Whitney Palmer

Healthcare. Politics. Family.

Utah Reaches New Heights of Health Information Exchange

Published in the Sept. 26, 2011, Billian’s HealthDATA/Porter Research Hub e-Newsletter

By Whitney L.J. Howell

Preparation for a statewide, electronic exchange of patient data sprouted wings nearly 20 years ago in Utah, when healthcare industry leaders joined together to improve patient care through information sharing. Today, the state is a leader in the creation of health information exchanges (HIEs).

While electronic health records (EHRs) aren’t new to Utah, the latest endeavor to link patient records across the state via a HIE is only a little over a year old. Known as cHIE – clinical health information exchange, Utah’s statewide, vendor-neutral, patient-data repository is still under construction. The process hasn’t been wholly simple, even with buy-in from healthcare leaders and state officials.

“The easiest part has been the technical component behind cHIE,” says Teresa Rivera, COO of Utah’s Health Information Network (UHIN), a non-profit coalition of insurers, providers and government officials. “But, now we need to integrate all the pieces. All the data contributed by providers must be organized and mapped correctly.”

UHIN launched cHIE and is dedicated to controlling healthcare costs and improving the quality of care through electronic data exchange. So far, UHIN has been very successful. Not only does the Ogden-Clearfield area in northern Utah have the lowest healthcare spending in the country ($2,623 per capita), according to Thomson Reuters, but the state also has a higher EHR adoption rate than much of the nation. More than 60 percent of providers already contribute to the more than 30 EHRs housing Utah patient data.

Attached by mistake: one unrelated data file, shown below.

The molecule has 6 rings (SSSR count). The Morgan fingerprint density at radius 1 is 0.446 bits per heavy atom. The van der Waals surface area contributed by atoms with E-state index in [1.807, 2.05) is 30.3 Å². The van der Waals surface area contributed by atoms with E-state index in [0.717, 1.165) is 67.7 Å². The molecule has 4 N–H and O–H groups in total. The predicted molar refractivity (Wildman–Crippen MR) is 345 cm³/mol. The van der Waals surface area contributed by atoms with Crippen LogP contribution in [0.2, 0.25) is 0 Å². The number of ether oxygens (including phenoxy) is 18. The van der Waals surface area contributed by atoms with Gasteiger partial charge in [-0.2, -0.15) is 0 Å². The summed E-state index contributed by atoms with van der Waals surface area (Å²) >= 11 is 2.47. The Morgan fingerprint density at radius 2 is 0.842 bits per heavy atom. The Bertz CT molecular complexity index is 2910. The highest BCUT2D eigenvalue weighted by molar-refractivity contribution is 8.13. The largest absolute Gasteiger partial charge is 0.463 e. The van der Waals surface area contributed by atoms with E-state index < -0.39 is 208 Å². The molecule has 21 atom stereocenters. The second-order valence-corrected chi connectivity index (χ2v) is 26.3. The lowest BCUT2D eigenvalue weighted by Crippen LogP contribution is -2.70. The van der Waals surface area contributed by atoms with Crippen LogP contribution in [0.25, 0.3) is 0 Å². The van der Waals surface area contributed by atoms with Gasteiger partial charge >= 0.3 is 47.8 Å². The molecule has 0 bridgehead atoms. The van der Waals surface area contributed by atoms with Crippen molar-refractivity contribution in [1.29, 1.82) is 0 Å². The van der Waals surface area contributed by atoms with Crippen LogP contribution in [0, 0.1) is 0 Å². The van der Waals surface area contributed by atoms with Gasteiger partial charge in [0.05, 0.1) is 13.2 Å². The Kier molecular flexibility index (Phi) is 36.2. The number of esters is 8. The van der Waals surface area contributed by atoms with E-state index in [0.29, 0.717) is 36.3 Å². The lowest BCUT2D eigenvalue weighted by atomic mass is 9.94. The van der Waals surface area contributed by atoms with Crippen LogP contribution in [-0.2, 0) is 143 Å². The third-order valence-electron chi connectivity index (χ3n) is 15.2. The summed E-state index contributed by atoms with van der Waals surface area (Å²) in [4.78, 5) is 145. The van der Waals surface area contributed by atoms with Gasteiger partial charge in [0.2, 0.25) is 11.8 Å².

Currently, the state’s four main hospital systems and one of three major labs are already filling cHIE’s data coffers, says Rivera. The ultimate goal is to enroll the remaining two labs, as well as all rural hospitals within the next year. The deeper the data well, the easier it will be for patients to receive the highest level of care even when they can’t see their regular physician. cHIE will give providers access to medical histories and medication lists for all patients who opt-in.

Enrolling Participants

utahcmsRather than debuting cHIE and putting the onus on patients to tell their healthcare provider they’d prefer not to participate (often called the opt-out process), UHIN made patient consent the lynchpin of the program’s success.

To date, nearly 7,000 patients have opted-in to adding their health data to cHIE. The state has 2.7 million residents, so the task ahead is large, says Rivera. Reaching 100-percent participation isn’t feasible; education will be the tool used for getting as many patients enrolled as possible.

“We’re informing the population about the benefits of cHIE, and explaining why it’s important to tell their provider if they do or don’t want to participate,” she says. “We’re at health fairs, we’ve had media events, we’ve placed information in school offices and even the Department of Motor Vehicles. Most people, however, learn about cHIE from their provider.”